BC 2013 Art Majors and Minors Exhibit Senior Thesis Work
Bridgewater College art majors and minors will exhibit their works in a senior art thesis exhibition on campus May 6 – May 18.
The art majors are Stephanie Bailey of Elkton, Va., Miriam Beckwith of Timberville, Va., Victoria Call of Londonderry, N.H., Erin E. Fillers of Gainesville, Va., Jessie Houff of Bridgewater, Va., Hailey Light of Carlisle, Pa., Amanda Moyer of Stanley, Va., Lauren Kathryn Portner of Mineral, Va., Amy Robb of Glen Allen, Va., Krissy Snyder of Eden, N.C., Olivia Stone of Fredericksburg, Va., Brianne F. Sullivan of East Williston, N.Y., and Kaitlyn Wiltshire of Fredericksburg, Va. Art minors Natasha Hudok of Huttonsville, W.Va., Chelsey Nellos of Hampton, Va., and Jaclynn Pocchiari of Shepherdstown, W.Va., will also exhibit work.
A reception for the artists is on Monday, May 6, from 5 to 7 p.m. at each exhibition site. Maps for the exhibition sites will be available in the Cleo Driver Miller Art Gallery on the second floor of the Alexander Mack Memorial Library. The receptions and exhibitions are free and open to the public.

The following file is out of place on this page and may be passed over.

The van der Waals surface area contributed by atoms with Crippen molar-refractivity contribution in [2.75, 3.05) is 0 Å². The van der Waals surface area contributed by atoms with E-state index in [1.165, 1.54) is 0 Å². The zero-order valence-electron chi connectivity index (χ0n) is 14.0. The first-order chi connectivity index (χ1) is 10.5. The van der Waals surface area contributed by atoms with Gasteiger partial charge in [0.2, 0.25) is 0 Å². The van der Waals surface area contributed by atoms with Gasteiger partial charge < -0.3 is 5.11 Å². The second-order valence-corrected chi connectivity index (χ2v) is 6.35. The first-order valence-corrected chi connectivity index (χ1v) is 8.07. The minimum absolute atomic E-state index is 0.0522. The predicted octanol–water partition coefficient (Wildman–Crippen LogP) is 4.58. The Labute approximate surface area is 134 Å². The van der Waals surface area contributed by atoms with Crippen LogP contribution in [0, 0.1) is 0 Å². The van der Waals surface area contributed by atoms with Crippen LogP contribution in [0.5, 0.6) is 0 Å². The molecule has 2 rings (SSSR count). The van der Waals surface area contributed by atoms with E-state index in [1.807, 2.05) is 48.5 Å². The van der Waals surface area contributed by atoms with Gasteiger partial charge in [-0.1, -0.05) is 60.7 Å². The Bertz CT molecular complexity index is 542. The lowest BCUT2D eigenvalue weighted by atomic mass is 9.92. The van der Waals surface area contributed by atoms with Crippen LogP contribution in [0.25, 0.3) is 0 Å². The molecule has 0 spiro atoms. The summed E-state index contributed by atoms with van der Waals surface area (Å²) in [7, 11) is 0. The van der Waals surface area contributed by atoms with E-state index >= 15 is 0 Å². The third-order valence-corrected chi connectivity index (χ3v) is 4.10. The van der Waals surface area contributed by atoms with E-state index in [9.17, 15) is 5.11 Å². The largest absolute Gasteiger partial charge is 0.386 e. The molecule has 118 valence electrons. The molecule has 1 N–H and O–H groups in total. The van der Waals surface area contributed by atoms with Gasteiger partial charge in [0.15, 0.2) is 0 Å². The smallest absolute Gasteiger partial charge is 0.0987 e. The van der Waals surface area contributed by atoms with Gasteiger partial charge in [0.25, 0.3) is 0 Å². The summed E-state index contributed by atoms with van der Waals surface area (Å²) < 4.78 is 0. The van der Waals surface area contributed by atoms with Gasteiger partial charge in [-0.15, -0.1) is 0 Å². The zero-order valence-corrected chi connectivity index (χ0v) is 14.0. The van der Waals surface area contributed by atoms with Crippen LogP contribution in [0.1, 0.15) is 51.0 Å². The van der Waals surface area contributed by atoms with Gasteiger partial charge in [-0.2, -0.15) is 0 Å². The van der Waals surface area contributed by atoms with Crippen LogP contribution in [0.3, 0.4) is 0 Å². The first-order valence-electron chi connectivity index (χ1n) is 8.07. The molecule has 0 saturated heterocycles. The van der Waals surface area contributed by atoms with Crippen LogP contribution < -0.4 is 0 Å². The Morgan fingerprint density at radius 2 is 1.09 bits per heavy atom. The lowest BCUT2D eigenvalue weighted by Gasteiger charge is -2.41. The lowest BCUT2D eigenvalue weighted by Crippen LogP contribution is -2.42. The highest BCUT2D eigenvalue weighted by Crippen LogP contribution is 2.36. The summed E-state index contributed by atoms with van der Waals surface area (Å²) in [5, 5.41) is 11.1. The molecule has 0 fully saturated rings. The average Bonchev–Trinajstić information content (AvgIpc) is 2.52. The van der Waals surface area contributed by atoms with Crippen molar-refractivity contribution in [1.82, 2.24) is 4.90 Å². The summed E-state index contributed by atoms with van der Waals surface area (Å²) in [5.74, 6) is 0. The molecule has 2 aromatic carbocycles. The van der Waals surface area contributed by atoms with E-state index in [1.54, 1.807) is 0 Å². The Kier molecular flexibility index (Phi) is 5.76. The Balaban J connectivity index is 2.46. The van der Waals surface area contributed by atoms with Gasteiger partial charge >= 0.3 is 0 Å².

Call, Stone and Robb are exhibiting work in the Miller Gallery.
Call and Stone are working together on an installation. Call is showing large-scale drawings and Stone is exhibiting photography. The installation illustrates how they have experienced God in their lives, focusing mainly on the emotional aspect of their experiences.
Robb is exhibiting photographs of the interiors of abandon houses and hand-thrown ceramic sets, including a tea set and a dinner set, a bowl set and a plate set. The combination of the photographs and ceramic sets are used as a metaphor for broken families.
Bailey’s work will be on display in the Commuter Lounge and hallway, located in the lower level of the Kline Campus Center. Bailey uses collages to capture the essence of dreams while one is asleep, as well as daydreams. “Dreams can be surreal, frightening, exciting and magical adventures,” said Bailey. “In my artwork, I try to capture these different journeys.”
Beckwith’s exhibition of assemblages in window frames will be located on the south end of the second floor of the Alexander Mack Memorial Library. Beckwith explores history, change, and what becomes of the things left behind by time’s evolution.